PRINCETON, NJ. A recovering economy with more job options, an aging workforce, new safety regulation and a poor industry image are all going to create “a perfect storm” that will leave trucking with a severe driver shortage, according to Kevin Burch, president & CEO of Jet Express and the past chairman of the Truckload Carriers Assn.
Moderating a roundtable discussion for truckload carriers at the annual ALK Technology Summit here, Burch said the average age for drivers in his 200-truck fleet was 58 and that the overall average for the industry was 47. “We’ve been doing a lousy job getting new drivers into the industry,” he said.
With CSA 2010 bringing increased awareness of individual carrier safety performance, fleets will have to begin “cleaning up their driver pools now,” Burch said. Combined with the aging driver population and “a little spark in the economy,” carriers face a renewed driver shortage, he said.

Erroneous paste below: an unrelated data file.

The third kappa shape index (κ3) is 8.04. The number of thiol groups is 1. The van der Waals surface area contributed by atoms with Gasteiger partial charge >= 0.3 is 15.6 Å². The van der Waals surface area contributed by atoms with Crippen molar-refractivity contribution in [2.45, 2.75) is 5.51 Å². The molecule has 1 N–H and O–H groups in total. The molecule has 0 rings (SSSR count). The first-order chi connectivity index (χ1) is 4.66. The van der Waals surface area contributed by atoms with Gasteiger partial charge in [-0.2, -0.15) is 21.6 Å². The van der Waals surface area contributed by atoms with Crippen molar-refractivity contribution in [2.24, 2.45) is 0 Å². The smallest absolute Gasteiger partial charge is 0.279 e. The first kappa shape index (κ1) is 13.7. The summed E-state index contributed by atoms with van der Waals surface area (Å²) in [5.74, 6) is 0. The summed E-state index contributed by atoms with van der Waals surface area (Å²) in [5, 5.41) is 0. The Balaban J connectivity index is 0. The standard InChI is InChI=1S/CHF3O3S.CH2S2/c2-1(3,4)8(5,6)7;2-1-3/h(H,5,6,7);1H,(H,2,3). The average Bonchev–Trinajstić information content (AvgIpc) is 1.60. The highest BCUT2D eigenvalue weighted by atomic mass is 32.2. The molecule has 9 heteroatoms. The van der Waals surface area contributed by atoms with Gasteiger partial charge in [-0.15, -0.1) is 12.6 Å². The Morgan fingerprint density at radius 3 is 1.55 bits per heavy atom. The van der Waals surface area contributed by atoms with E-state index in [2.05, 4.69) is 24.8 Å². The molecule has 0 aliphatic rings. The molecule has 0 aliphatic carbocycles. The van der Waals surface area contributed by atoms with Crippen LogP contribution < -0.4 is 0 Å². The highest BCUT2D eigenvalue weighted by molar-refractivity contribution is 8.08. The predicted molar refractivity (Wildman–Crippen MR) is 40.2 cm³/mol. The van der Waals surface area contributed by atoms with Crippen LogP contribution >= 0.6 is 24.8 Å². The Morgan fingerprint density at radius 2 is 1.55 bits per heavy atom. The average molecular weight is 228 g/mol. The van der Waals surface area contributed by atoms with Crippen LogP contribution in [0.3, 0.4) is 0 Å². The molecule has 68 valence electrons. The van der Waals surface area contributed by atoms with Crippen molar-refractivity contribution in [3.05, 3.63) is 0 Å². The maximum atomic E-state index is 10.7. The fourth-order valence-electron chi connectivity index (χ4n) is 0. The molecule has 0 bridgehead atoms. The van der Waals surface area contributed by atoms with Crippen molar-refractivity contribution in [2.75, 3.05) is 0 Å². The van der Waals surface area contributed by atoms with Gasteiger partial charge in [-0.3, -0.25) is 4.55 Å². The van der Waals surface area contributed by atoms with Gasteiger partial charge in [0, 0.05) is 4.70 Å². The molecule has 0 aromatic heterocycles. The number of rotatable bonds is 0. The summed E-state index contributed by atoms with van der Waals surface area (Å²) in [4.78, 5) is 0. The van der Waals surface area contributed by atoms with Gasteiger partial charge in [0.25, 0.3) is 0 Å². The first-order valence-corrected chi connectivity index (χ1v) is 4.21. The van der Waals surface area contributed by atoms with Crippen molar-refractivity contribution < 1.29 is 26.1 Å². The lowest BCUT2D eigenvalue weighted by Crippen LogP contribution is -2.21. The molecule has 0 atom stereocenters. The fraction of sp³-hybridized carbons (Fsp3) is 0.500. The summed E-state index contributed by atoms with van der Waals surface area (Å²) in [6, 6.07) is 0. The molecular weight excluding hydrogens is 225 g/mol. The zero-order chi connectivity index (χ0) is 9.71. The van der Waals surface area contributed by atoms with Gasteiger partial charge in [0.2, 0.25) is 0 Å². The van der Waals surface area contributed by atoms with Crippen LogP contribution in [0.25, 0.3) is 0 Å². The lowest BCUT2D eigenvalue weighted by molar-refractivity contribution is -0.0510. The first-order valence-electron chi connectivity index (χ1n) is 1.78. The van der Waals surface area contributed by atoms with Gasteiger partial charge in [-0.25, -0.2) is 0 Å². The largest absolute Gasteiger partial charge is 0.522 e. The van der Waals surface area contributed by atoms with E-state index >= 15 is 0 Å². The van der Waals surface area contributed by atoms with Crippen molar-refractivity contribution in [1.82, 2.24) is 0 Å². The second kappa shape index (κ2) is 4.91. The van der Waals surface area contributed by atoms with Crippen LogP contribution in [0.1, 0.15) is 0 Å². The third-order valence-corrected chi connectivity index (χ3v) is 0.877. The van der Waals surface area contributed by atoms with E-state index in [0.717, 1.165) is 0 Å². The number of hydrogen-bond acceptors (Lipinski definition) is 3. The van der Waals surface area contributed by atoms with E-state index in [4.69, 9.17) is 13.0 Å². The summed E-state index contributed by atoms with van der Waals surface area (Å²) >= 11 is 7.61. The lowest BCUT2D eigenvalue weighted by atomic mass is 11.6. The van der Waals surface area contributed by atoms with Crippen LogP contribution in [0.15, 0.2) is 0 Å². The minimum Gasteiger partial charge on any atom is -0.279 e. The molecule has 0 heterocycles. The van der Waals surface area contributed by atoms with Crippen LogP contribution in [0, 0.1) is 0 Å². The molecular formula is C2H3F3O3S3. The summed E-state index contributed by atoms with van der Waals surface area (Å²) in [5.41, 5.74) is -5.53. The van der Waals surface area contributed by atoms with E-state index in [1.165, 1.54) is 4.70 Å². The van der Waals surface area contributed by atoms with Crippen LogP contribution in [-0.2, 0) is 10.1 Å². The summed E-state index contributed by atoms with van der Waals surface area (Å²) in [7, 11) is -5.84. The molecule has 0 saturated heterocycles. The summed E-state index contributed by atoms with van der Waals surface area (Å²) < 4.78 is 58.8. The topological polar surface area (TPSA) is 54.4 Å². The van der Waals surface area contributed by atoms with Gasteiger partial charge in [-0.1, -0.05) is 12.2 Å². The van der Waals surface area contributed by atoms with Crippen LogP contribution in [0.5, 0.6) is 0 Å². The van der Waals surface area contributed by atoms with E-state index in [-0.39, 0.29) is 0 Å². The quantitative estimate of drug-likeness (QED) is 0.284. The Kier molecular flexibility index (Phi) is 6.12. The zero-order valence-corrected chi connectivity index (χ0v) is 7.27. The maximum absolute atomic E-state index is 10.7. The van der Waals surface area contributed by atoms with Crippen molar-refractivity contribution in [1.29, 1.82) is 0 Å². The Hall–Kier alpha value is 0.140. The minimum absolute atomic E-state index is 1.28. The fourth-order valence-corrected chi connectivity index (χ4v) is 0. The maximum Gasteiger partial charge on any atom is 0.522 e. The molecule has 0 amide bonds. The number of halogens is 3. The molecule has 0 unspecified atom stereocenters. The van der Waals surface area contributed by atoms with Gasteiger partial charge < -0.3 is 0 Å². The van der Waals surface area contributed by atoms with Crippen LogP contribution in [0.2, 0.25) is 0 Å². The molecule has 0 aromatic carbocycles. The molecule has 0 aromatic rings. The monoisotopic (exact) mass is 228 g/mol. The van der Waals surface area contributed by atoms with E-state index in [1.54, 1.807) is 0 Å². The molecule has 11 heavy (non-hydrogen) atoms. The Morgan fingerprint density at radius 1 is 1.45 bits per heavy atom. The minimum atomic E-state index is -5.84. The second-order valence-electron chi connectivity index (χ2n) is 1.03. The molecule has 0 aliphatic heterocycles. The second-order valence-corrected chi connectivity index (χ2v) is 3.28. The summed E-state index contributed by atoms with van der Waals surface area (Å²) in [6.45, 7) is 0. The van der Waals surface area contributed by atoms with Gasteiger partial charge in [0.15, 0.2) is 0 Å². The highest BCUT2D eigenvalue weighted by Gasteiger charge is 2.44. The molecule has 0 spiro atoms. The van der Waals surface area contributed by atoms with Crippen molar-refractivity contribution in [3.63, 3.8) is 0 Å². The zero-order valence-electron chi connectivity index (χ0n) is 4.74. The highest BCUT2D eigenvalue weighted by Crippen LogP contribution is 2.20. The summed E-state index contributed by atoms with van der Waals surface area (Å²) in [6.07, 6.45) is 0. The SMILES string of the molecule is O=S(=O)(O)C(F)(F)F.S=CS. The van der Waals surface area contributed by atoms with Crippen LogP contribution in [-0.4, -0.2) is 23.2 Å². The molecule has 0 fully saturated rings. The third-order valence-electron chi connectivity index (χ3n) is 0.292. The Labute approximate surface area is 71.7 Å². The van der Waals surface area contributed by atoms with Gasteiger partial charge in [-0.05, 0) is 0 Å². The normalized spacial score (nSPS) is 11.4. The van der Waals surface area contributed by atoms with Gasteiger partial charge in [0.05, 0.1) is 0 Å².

“It’s time to get recruitment and retention efforts back in gear,” Burch said. Driver pay will go up as a result of that shortage, but the industry also needs to begin looking at other ways to offset the expected lack of drivers, he said.
“We need to work with government to remove some of the barriers to entry for new drivers, Burch said. More productive equipment and changes in distribution patterns to allow more time at home for drivers also need to be considered, he said.
“This isn’t just a trucking problem,” Burch said. “The whole economy will suffer if we don’t have enough drivers to move the freight.”